Appeals

Matthew Pillado PLLC

Criminal & Civil Appeals.

  • Sometimes a criminal case or a civil case produces results we do not want. Depending on what happened in the criminal or civil case, an appeal may be appropriate. This is done after the lower court or trial court has ruled or had a trial. The Courts of Appeals can look to see if the law was applied correctly or if the trial court did something in error. But the Court of Appeals does not retry cases; it only looks to issues of law.
  • In both criminal appeals and civil appeals, there are important deadlines that if missed could jeopardize the entire appeals process. Appeal” is a broad term that can mean many things. In the legal world, appeals are divided into criminal appeals and civil appeals.
  • Keep in mind these are totally different areas of law.

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Criminal Appeals

For criminal appeals in Texas, every case will have what is called the “Trial Court’s Certification of Defendant’s Right Of Appeal.” Under this section, there will be several options. The option that applies usually has a checkmark next to it, indicating the defendant’s right to appeal. Here are the options:

 

  • “is not a plea-bargain case, and the defendant has the right to appeal.”
  • “is a plea-bargain case, but matters were raised by written motion filed and ruled on before trial and not withdrawn or waived, and the defendant has the right of appeal.”
  • “is a plea-bargain case, but the trial court has given permission to appeal, and the defendant has the right to appeal.”
  • “is a plea-bargain case, and the defendant has NO right of appeal.”
  • “The defendant has waived the right of appeal.”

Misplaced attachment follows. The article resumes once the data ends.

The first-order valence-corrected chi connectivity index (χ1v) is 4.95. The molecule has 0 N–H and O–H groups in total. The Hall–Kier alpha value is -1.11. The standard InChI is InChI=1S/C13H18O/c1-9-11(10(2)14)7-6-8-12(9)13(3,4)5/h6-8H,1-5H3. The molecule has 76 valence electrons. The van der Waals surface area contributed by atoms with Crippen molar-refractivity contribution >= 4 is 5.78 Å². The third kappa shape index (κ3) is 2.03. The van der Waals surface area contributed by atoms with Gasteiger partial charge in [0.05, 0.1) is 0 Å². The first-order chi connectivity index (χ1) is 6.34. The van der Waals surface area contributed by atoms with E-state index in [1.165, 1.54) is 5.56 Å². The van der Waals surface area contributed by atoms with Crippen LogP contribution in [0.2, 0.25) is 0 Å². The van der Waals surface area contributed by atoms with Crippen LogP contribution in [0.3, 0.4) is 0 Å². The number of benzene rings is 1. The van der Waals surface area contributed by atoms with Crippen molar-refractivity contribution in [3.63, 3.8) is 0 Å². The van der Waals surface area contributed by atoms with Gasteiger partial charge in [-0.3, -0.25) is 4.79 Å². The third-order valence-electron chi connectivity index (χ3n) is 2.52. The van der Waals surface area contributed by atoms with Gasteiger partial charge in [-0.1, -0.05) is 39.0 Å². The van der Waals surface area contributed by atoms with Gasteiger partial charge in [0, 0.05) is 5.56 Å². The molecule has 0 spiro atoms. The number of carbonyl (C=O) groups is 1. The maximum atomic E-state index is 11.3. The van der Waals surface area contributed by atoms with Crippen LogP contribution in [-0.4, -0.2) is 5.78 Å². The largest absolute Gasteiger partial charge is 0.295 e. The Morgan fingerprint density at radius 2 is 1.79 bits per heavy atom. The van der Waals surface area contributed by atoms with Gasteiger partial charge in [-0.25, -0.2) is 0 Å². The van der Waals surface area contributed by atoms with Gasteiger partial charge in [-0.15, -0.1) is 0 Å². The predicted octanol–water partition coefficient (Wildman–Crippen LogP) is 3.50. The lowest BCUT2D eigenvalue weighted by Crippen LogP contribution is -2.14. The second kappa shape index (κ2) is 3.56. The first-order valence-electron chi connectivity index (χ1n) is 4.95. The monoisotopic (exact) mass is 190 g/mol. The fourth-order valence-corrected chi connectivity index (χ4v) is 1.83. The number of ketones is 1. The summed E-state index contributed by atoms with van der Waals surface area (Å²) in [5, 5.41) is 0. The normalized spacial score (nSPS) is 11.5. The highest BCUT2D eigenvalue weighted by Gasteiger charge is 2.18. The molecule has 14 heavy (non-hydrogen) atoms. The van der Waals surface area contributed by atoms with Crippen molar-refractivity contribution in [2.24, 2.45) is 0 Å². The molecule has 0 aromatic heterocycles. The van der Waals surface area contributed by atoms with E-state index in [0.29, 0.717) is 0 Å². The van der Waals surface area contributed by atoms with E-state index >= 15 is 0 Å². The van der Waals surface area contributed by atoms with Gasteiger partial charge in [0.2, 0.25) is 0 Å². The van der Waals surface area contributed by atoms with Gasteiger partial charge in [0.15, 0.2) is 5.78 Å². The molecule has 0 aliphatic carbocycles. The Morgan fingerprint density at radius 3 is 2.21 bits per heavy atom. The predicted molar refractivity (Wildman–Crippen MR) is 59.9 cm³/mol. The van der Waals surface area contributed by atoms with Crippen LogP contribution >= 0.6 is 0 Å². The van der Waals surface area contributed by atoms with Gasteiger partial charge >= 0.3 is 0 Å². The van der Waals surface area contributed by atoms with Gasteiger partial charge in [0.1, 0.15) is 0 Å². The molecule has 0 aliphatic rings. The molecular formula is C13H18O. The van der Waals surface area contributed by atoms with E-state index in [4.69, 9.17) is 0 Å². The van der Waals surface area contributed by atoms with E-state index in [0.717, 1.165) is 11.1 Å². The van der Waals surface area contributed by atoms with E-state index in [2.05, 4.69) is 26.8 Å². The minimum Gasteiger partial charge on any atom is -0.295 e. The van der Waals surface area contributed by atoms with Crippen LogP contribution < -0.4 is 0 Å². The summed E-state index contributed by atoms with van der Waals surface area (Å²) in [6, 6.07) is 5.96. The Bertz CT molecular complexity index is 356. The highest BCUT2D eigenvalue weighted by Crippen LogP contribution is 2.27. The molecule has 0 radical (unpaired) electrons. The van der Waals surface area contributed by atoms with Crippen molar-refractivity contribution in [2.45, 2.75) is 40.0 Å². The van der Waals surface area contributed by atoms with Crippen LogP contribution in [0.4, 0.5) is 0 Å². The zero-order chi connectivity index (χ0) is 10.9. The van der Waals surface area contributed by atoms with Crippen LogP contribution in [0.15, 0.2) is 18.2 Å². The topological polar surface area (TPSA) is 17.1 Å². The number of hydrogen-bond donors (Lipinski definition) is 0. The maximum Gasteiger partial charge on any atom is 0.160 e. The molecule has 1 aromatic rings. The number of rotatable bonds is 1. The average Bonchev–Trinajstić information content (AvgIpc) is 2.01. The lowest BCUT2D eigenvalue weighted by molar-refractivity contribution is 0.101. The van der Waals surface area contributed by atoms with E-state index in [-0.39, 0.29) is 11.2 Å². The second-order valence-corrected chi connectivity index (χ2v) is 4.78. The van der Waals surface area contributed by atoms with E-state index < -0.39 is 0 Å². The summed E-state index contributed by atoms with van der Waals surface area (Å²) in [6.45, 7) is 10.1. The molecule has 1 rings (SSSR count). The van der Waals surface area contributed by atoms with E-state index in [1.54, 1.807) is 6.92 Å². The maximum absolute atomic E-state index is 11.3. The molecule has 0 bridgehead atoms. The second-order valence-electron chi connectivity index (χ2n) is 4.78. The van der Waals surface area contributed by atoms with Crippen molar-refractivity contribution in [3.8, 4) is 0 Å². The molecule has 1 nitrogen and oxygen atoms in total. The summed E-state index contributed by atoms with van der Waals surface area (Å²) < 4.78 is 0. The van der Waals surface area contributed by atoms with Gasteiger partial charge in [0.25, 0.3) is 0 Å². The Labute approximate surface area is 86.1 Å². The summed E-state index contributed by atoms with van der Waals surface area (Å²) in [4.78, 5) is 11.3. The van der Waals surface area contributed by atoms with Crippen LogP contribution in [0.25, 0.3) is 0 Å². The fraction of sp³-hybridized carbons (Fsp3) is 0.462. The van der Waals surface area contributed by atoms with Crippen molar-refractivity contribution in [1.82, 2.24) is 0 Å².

• The most common option is “a plea-bargain case, and the defendant has NO right of appeal.”
  • The most common appeals are direct appeals and writs. A writ is typically used when there is no possibility of direct appeal.

Options for Criminal Appeals.

Depending on the specific facts of the case, the defendant can usually seek relief through motions, direct appeal or writ. Which one is applicable to you depends on what occurred in the criminal case.

Keep in mind that defendants are typically on a strict timeline to file certain motions to preserve their appeals.

Federal Criminal Appeals.

Typically, if a person is going through state court, he or she must exhaust all available appeal options at the state level before moving to the federal appeals process.

Contact us for experienced representation in criminal appeals. Call Matthew Pillado PLLC at 800-672-3911 to learn more or complete our online contact form.

Civil Appeals.

  • After a civil trial is completed, a motion for new trial is filed with the court. At that point, the trial court has 120 days to send the records to the Court of Appeals.
  • Once records are received, the party appealing has 30 days to write a brief and the opposing party then has 30 days to respond.
  • Keep in mind that either side can request additional time to prepare a brief so that could delay the process.
  • Oral arguments can then be requested.
  • After that, then the Court of Appeals can rule. The entire process takes nine to 15 months on average.
  • Just like in criminal appeals, there are strict deadlines that must be followed so as not to jeopardize the appeal.
  • Contact our lawyers if you are considering an appeal in a civil or criminal case.

matthew pillado pllc

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800-672-3911

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4425 W. Airport Freeway
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Irving, Texas 75062

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Available by phone 24/7

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